Welcome to week 14 of my stock-picking throwdown with Mr. Market. Let's get right to the numbers:


Starting Price*

Recent Price

Total Return





Harris & Harris (NASDAQ:TINY)












Taiwan Semiconductor (NYSE:TSM)
















Source: Yahoo! Finance. *Tracking began on Aug. 7, 2008. **Adjusted for dividends and other returns of capital.

I'll say this for Mr. Market: He's focused. Who cares if we have a new president? He's more concerned with stop-and-start bailouts than with weak earnings from tech stalwarts such as Intel (NASDAQ:INTC). Thus, my digital portfolio continues to blink a bright shade of red.

But is that really fair? One prognosticator says that Apple (NASDAQ:AAPL) is headed for the mother of all earnings blowouts in January. Cisco (NASDAQ:CSCO), short-term woes notwithstanding, is outrageously cheap. Nibbling at low-priced tech stocks like these now should lead to a feast of wealth later.

Consider history. David Gardner produced a decade of 20% returns by buying and holding the likes of Amazon and eBay in the real-money Rule Breaker portfolio. Tom Gardner's "simpleton portfolio" was also a market-beater. I believe that, with these five tech stocks, I will achieve similar success.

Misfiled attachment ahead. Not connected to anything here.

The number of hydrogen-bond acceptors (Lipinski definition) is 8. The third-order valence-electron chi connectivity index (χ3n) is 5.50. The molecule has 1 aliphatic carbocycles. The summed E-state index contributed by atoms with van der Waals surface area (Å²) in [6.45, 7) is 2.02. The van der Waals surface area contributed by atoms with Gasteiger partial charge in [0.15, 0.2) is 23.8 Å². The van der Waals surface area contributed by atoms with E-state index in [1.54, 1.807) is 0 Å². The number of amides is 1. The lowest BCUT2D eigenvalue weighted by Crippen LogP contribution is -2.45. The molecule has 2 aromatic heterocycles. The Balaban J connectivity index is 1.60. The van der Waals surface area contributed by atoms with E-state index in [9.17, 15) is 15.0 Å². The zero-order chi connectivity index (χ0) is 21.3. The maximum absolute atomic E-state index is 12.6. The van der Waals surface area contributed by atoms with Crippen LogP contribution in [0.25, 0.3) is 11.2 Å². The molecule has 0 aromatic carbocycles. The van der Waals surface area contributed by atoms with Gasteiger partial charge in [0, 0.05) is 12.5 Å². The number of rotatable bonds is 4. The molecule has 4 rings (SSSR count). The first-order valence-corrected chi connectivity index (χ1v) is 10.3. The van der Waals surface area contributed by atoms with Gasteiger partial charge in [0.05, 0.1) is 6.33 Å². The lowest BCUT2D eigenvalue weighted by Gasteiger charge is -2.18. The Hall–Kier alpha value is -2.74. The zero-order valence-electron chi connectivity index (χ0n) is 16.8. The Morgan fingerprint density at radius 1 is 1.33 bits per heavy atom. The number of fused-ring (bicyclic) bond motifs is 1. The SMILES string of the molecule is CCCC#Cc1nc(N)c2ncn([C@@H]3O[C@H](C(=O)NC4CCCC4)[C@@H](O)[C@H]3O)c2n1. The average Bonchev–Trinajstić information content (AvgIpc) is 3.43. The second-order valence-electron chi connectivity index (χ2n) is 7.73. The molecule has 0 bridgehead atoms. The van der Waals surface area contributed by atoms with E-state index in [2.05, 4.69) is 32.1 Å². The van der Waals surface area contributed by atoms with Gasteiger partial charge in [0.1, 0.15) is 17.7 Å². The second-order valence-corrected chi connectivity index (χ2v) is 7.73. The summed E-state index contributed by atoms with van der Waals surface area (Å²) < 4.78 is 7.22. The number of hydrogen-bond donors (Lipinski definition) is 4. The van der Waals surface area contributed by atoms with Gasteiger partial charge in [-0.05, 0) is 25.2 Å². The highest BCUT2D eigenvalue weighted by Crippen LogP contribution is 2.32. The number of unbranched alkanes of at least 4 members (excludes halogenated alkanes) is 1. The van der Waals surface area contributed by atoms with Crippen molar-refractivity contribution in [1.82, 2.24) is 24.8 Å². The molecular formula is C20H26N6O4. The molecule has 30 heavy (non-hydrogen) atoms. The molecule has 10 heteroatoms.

Checkup time!
Now, let's move on to the rest of today's update:

  • Harris & Harris' third-quarter letter to shareholders is now available. Net asset value declined, as expected, but liquid assets still account for nearly 50% of this tiny tech investor's market cap at current prices. Crazy.
  • IBM may, indeed, be legally in the right with this lawsuit. But it still sounds silly.
  • Taiwan Semiconductor reported a 10.6% decline in October sales due to the slowing global economy. I'm waiting it out because, to me, TSMC's dividend yield of more than 5% appears sustainable.

There's your checkup. See you back here next week for more tech-stock talk.

Get your clicks with more techie Foolishness:

Amazon, Apple, and eBay are Stock Advisor selections. Intel is an Inside Value pick. Akamai, Google, and Harris & Harris are Rule Breakers recommendations. The Motley Fool owns a few shares and covered calls in Intel. Try any of these market-beating services free for 30 days. There's no obligation to subscribe.

Fool contributor Tim Beyers is getting killed in CAPS right now. Thankfully, his real portfolio is doing better. He had stock and options positions in Apple and stock positions in Akamai, Harris & Harris, IBM, Oracle, and Taiwan Semiconductor at the time of publication. The Motley Fool owns shares of S&P 500 depository receipts and has a tech-tastic disclosure policy.

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